Ride-hailing giant Didi has hinted at the next possible upgrade to the company’s security features: requiring passengers to register their real names in order to use the platform.

“At-risk users cannot be identified and targeted immediately without a real-name system,” the company wrote on its WeChat account on Tuesday. Didi also said that without such a system there is little recourse for drivers if a passenger refuses to pay for their trip.

In a WeChat poll, the company invited netizens to share their views about whether real-name verification should be applied to passengers. As of 4 p.m. on Wednesday, nearly 90% of the 160,000 respondents indicated that they believe the feature should be extended to include the platform’s passengers.

The poll, which opened on Tuesday and will close early next week, also has more than 600 comments and thousands of public “likes.”

Didi has enforced real-name verification for its drivers since 2016, but this is the first time it has hinted at extending the measure to its passengers. Drivers are required to upload their driver license and vehicle registration when applying to use the platform. Nonetheless, unqualified drivers still spring up on the platform with the help of counterfeit licenses and fake IDs, according to Chinese media.

The company insists that drivers and passengers are strictly forbidden to access one another’s personal information. Still, some voters voiced concerns over privacy, worrying that their identities could be leaked or misused by drivers.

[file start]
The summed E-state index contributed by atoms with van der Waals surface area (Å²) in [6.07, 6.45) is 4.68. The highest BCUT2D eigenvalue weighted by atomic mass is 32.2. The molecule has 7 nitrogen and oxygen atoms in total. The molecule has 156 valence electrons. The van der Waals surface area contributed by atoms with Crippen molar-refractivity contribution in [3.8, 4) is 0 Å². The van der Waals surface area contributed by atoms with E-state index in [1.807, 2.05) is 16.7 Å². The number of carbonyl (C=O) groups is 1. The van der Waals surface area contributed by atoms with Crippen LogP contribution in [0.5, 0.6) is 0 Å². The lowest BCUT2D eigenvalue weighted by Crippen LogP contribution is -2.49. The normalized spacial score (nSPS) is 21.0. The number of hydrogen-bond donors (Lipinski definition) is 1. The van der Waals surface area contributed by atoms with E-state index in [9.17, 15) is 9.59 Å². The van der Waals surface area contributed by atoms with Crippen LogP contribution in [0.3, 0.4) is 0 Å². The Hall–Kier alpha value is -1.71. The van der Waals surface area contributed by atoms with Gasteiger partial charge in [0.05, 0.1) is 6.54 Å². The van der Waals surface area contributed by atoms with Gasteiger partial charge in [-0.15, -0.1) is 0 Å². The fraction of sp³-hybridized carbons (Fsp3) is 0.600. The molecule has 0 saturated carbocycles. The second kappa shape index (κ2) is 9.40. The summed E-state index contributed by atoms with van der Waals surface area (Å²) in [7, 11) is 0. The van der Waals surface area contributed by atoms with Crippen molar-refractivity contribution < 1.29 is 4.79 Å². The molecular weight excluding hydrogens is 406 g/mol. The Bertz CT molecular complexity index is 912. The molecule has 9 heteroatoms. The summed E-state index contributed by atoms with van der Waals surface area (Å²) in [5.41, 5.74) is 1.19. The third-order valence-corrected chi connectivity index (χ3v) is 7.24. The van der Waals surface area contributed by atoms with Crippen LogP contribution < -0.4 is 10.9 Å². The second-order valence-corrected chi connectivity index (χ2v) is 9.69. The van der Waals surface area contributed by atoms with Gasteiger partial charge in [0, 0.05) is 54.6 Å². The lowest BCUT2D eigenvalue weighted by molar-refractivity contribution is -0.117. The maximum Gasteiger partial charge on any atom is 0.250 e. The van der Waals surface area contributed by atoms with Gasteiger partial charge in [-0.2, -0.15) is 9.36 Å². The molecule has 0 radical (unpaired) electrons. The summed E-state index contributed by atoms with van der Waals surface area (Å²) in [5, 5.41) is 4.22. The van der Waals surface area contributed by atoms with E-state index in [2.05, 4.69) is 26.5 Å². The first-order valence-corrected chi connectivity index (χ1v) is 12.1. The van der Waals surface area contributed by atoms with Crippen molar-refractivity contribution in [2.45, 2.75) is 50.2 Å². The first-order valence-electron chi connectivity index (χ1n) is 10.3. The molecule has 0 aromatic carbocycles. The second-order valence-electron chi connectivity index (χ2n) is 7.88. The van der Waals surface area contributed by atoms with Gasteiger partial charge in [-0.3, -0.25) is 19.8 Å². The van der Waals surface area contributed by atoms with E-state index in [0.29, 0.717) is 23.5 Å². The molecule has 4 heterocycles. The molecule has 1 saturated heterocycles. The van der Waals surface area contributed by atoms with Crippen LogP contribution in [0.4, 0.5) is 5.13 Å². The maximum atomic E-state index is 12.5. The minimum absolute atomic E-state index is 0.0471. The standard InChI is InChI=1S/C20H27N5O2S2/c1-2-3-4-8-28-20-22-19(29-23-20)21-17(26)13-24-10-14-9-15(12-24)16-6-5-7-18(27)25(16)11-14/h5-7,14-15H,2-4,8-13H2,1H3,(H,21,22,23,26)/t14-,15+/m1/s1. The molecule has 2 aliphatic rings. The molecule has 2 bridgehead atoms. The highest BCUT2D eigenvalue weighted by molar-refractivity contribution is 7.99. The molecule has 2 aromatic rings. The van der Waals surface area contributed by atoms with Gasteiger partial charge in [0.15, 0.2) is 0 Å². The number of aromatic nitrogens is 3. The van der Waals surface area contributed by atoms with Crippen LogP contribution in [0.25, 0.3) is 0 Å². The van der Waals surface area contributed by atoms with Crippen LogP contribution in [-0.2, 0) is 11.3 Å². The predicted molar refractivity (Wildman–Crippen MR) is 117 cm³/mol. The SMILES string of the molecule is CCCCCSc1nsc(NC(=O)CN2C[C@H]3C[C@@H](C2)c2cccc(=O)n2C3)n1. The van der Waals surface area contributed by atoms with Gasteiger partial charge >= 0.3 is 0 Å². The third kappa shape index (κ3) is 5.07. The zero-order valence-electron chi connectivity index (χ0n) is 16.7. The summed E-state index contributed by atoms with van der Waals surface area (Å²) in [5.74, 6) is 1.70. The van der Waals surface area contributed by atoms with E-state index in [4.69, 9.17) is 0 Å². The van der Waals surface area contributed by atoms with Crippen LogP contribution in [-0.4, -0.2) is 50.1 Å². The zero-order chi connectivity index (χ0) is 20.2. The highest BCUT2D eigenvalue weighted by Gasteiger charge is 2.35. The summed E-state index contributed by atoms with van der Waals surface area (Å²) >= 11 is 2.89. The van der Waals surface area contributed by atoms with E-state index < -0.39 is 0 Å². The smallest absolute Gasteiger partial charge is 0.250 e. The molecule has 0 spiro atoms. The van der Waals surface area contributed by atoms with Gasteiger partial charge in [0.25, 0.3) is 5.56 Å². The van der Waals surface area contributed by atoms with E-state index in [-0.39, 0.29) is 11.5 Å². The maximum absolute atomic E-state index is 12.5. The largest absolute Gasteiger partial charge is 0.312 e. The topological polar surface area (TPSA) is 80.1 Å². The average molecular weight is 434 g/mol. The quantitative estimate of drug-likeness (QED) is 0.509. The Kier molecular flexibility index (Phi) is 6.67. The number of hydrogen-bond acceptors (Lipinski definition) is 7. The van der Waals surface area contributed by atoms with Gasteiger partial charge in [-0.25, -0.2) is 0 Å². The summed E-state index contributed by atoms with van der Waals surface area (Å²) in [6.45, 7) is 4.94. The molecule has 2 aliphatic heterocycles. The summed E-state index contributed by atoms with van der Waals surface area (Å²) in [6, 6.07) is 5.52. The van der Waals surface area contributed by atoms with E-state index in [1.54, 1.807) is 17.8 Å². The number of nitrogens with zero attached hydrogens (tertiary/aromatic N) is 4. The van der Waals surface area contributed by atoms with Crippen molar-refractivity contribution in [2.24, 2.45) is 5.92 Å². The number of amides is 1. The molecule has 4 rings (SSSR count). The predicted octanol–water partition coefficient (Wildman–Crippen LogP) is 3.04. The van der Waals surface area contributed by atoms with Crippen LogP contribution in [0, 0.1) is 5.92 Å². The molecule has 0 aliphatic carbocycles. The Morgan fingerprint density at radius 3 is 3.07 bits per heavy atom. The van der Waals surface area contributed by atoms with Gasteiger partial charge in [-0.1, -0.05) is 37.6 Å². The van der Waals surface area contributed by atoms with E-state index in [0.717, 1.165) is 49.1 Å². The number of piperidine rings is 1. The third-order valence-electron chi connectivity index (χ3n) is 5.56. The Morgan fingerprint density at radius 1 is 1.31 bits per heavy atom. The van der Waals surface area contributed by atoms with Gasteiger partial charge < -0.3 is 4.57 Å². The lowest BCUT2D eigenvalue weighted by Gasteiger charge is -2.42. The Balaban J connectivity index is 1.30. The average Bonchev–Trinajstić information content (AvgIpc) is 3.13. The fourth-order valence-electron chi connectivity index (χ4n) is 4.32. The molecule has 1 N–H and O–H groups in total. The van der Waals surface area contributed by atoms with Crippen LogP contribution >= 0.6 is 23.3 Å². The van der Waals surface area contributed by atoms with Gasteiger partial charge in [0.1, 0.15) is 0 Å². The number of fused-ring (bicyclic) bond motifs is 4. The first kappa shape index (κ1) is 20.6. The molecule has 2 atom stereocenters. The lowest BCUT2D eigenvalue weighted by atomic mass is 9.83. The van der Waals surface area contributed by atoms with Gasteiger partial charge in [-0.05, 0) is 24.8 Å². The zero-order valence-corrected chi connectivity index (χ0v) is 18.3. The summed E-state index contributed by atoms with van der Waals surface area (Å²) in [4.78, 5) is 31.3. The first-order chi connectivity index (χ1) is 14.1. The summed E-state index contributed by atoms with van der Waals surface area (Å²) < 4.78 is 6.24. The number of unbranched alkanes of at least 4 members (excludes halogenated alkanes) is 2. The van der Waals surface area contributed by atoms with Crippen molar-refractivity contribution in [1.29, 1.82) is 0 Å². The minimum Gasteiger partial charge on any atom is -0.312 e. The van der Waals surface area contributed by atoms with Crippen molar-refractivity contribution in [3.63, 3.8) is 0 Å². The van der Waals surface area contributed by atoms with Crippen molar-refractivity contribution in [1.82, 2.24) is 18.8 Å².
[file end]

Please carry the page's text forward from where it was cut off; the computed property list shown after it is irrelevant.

Didi created its online discussion platform in November 2018 as part of an initiative allowing the public to provide input on various topics. Past polls have included whether drivers should be able to refuse drunk passengers and if the owners of lost goods should pay fees to reclaim their items.

Following a poll, the company began testing a feature in the southern Chinese city of Shenzhen allowing drivers to cancel the trips of drunk passengers should they threaten the safety of the drivers or themselves.

“Users will receive messages which remind them to check if the drivers they meet are consistent with the license information,” a Didi spokesperson told TechNode. All drivers on its platform are required to pass a facial recognition each day before they start picking up passengers.

The company implemented the measure to enhance safety following the murder of 21-year-old flight attendant Li Mingzhu by a Didi driver in May 2018. The incident was followed by another murder in the eastern Chinese coastal city of Wenzhou in August.

Jill Shen

Jill Shen is Shanghai-based technology reporter. She covers Chinese mobility, autonomous vehicles, and electric cars. Connect with her via e-mail: jill.shen@technode.com or Twitter: @yushan_shen

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